Apple expands legal dispute with Corellium, an iOS virtualization tool provider Corellium researchers are under legal attack by Apple, and security companies have responded to efforts to block #iOS virtualization tools with # Apple’s latest law volley and DMCA. Apple filed a lawsuit against Corellium on December 27 that provides a framework for the iOS simulator used by security researchers. Apple stopped calling jailbreak illegal, but recognizes that developing an emulator or similar iOS emulation to make jailbreak tools easier is infringing. In this application, Apple is clear about the approach it will take at trial. This is a direct example of infringing valuable copyrighted works, along with the trafficking and benefit of infringing technologies.Corellium’s business is based entirely on commercializing piracy of copyrighted operating systems and applications running on Apple’s iPhone, iPad and other Apple devices.
Corellium offers a “virtual” version of Apple mobile hardware products that anyone with a web browser can access. In particular, Corellium offers touted as a complete digital facsimile of a wide range of Apple market-leading devices, quickly reproducing attention to detail not only for how the operating system and applications appear to buyers, but also for native buyers. Computer code. Corellium does so without Apple’s license or permission.
Apple also says that legitimate security researchers who use the virtual iOS environment to test exploits have nothing to do with this case.
“Corellium’s conduct clearly violates Apple’s copyrights. It is doubtful or unclear whether the defendant reproduced the copyright holder’s work or, more subtly, whether a particular part of the defendant’s work is ultimately protected by federal copyright. No, Apple says, “Instead, Corellium copies everything exactly, including code, graphical user interfaces, and icons.”
In response to the submission, Corellium has issued a statement. It violates the Digital Millenium Copyright Act and argues that it is using this lawsuit as a test case to further intensify those who break out and make tools.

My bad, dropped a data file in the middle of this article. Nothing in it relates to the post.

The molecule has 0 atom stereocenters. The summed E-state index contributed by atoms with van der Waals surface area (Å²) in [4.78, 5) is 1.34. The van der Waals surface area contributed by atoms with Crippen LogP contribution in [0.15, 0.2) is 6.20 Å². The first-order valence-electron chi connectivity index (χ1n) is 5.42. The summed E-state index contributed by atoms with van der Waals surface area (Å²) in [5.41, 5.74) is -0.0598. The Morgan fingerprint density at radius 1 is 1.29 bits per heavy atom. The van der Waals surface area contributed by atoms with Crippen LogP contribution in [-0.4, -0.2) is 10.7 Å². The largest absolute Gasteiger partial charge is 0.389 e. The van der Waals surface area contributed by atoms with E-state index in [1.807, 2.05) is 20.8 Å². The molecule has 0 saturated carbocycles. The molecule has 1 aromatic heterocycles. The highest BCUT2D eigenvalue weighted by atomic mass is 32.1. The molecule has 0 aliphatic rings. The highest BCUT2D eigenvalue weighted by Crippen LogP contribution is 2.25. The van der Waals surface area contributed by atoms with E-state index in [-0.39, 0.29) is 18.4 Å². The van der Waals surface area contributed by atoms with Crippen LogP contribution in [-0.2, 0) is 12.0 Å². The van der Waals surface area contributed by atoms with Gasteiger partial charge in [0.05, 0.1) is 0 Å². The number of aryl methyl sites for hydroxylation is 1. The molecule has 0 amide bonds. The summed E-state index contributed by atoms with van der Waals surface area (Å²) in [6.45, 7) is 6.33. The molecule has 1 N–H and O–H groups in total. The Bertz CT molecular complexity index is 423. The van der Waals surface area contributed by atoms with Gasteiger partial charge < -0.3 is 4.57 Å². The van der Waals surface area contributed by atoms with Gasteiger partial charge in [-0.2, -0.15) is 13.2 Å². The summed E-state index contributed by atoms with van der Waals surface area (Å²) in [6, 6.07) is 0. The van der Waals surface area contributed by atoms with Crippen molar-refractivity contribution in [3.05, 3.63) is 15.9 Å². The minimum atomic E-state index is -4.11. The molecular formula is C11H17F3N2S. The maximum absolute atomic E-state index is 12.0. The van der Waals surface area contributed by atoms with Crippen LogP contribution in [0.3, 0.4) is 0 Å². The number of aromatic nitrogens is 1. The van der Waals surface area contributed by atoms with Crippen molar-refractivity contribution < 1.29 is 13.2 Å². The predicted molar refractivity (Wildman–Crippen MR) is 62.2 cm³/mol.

We are deeply disappointed by the constant demonization of Apple’s jailbreak. In many industries, developers and researchers rely on jailbreak to test the security of their own apps and third-party apps, which can’t be done without jailbreak devices. For example, a recent analysis of the ToTok app showed that the UAE government is using Apple-approved chat apps as surveillance tools, and according to researchers in this analysis this would not have been possible without jailbreak.
Researchers and developers not only rely on jailbreak to protect end users, but Apple itself has also gained the direct benefits of the jailbreak community in many ways. Many features of iOS originally appeared as jailbreak adjustments and were copied by Apple, including dark mode, Control Center, and context menus. In addition, jailbreak creators regularly contribute to iOS security. The developers behind unc0ver jailbreak have been recognized and acknowledged by Apple as supporting the iOS kernel’s security vulnerabilities (a vulnerability discovered while using Corellium).
In August, Apple sued a number of allegedly infringing iPhone manufacturer software copyright to the US District Court for the southern Florida area through Corellium’s mobile device virtualization solution. Apple alleged that Corelium did not license iOS, iTunes, or other user interface technologies for use in its tools, which security companies use to detect iOS issues.
In October, Corellium responded to the lawsuit with several defenses and counterclaims.
Corelium’s “relevant background” begins by insisting that Apple “encourages continued technology development” before making a claim of copyright infringement. During this period, Corellium was approved to participate in the extra-large security bounty program, which was later released to the extra-large researchers.
“Apple was willing to accept and exploit the bug submitted by Corelium as part of the program, but it broke its promise to pay for it,” the company claimed. Later, “Apple announced its own rival and soon after the company sued Coreium, the virtualization company didn’t think Apple thought Corelium was infringing.”
Corelium suggests that Apple’s behavior in relation to security research is generally considered “harmful,” and Apple’s complaint was used as an example of “the desire to exclusively control how security researchers identify vulnerabilities” in the operating system. . . Google Project Zero
Shortly after Apple filed a lawsuit, Corelium’s technology was used as an example of how to “improve the security research and development community”.
Apple claims federal direct infringement allegations against computer software and graphical user interface elements, as well as allegations of federal infringement actions against Corellium product users. The company is seeking orders to prohibit the sale and access to Corellium products, the return of proprietary intellectual property, the destruction or destruction of infringing material, damages and court costs.